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Goal: Support Academic Achievements of Faculty and Students

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on November 7, 2007 at 1:05:20 pm




To significantly enhance and become recognized for the quality of our academic programs and the academic achievements of our faculty and students.




Our challenge is immediate. With an anticipated decline in graduating high school seniors we are challenged with finding new methods for reaching and attracting students. Traditional marketing efforts have worked well in the past but are unable to showcase achievements that are not easily measured. GPA's, Dean's List, Honor Society membership, conference presentations, and other formally recognized awards are important accomplishments to be honored however we need to think hard about 1) the definition of achievement and recognize that students and faculty achieve in a variety of venues and 2) capitalize on new technologies to spotlight our success. Limiting our definition and our scope does a great disservice to our students, faculty, and our institution.


"The public discourse suggests that the time has come to show – more transparently than ever before – that our approaches to teaching result in the kinds of learning we have identified as important for students today. Aligning our learning outcomes assessments with the multitude of creative technology-enabled faculty and student activities already under way is a significant step toward understanding the progress we have made in higher education to this point, and it might also provide useful pointers to progress in a new economy". <Moore>. Providing the outside world an opportunity to experience what authentic learning is (and what authentic teaching is) is the first step towards transparency.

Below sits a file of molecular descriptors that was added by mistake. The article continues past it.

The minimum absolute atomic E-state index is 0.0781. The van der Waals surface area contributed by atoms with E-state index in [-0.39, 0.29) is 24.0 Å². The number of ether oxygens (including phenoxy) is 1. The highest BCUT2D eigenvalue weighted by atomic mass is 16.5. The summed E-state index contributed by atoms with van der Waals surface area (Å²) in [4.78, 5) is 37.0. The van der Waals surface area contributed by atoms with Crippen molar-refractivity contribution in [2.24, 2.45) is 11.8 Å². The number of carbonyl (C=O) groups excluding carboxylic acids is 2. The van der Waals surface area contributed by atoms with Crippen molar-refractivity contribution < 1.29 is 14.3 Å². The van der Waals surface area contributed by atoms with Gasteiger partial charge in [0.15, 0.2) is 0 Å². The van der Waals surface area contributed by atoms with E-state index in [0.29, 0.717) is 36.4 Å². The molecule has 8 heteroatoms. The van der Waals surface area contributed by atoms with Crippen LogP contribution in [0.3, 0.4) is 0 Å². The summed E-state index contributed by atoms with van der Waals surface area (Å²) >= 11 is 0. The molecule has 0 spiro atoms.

There is no loss for high quality material that represent the achievements of our students and faculty. Many of the achievements are familiar gems that we regularly showcase as evidence that we are educating intelligent, creative, critical thinkers. Unfortunatley many of the greatest accomplishments aren't shared beyond the classroom walls. How then do we capture and share with the world the great intellectual work of our students and faculty?






The rapid growth of user friendly technology specifically the birth of social networking applications have transformed how we interact with and understand information. Stephen Downes points out that the participatory nature of the web has shifted from being a medium in which information was transmitted and consumed, into being a platform, in which content is created, shared, remixed, repurposed, and passed along. We are no longer tied to traditional avenues of information-getting but instead have we've shifted, as John Seely Brown states, "from an intellectual economy of push to one of pull".


What does this mean for us? Simply put it means that we embrace social networking technologies to become authors of our own story. By using it creatively and thoughtfully we, every student and every faculty, can produce and make available to the world, content that highlights their own academic achievements. It means that we publicly recognize innovation even if "innovation" stretches our imagination and forces us think outside of what we know. It means that we encourage students to chronicle their own learning and that we publicly recognize and celebrate their achievements.




Desired Outcomes

  • Broaden our defintion of achievement


  • Recognize that technology nurtures creativity and supports knowlege building
  • Recognize that transparency and openess are key to promoting our academic achievements




<Anne H. Moore: http://www.educause.edu/ir/library/pdf/eqm0730.pdf>

<John Hagel & John Seely Brown: http://www.johnhagel.com/paper_pushpull.pdf>


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